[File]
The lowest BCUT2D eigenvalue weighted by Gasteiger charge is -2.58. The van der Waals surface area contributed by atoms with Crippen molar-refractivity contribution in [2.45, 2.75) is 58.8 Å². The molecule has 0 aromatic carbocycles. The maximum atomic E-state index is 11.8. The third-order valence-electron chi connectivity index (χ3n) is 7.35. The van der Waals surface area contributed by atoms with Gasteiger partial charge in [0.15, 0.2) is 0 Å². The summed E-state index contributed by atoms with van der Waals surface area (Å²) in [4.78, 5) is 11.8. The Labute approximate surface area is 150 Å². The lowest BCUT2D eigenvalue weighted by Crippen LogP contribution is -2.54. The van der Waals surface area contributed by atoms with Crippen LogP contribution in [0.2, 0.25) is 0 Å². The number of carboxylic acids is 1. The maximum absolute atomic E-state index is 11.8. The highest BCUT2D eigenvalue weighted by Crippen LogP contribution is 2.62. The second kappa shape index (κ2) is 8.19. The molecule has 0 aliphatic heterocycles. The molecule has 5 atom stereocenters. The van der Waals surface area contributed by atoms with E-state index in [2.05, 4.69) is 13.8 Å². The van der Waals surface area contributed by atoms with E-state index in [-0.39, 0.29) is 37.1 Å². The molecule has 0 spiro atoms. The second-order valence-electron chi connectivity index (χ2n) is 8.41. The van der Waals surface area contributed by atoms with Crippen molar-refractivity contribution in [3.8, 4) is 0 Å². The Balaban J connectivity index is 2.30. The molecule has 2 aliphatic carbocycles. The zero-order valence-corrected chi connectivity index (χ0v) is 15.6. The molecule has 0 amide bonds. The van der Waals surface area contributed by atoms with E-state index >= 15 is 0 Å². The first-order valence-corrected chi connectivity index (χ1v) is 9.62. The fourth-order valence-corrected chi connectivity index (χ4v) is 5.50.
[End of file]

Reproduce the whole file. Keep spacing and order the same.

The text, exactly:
The lowest BCUT2D eigenvalue weighted by Gasteiger charge is -2.58. The van der Waals surface area contributed by atoms with Crippen molar-refractivity contribution in [2.45, 2.75) is 58.8 Å². The molecule has 0 aromatic carbocycles. The maximum atomic E-state index is 11.8. The third-order valence-electron chi connectivity index (χ3n) is 7.35. The van der Waals surface area contributed by atoms with Gasteiger partial charge in [0.15, 0.2) is 0 Å². The summed E-state index contributed by atoms with van der Waals surface area (Å²) in [4.78, 5) is 11.8. The Labute approximate surface area is 150 Å². The lowest BCUT2D eigenvalue weighted by Crippen LogP contribution is -2.54. The van der Waals surface area contributed by atoms with Crippen LogP contribution in [0.2, 0.25) is 0 Å². The number of carboxylic acids is 1. The maximum absolute atomic E-state index is 11.8. The highest BCUT2D eigenvalue weighted by Crippen LogP contribution is 2.62. The second kappa shape index (κ2) is 8.19. The molecule has 0 aliphatic heterocycles. The molecule has 5 atom stereocenters. The van der Waals surface area contributed by atoms with E-state index in [2.05, 4.69) is 13.8 Å². The van der Waals surface area contributed by atoms with E-state index in [-0.39, 0.29) is 37.1 Å². The molecule has 0 spiro atoms. The second-order valence-electron chi connectivity index (χ2n) is 8.41. The van der Waals surface area contributed by atoms with Crippen molar-refractivity contribution in [3.8, 4) is 0 Å². The Balaban J connectivity index is 2.30. The molecule has 2 aliphatic carbocycles. The zero-order valence-corrected chi connectivity index (χ0v) is 15.6. The molecule has 0 amide bonds. The van der Waals surface area contributed by atoms with E-state index >= 15 is 0 Å². The first-order valence-corrected chi connectivity index (χ1v) is 9.62. The fourth-order valence-corrected chi connectivity index (χ4v) is 5.50.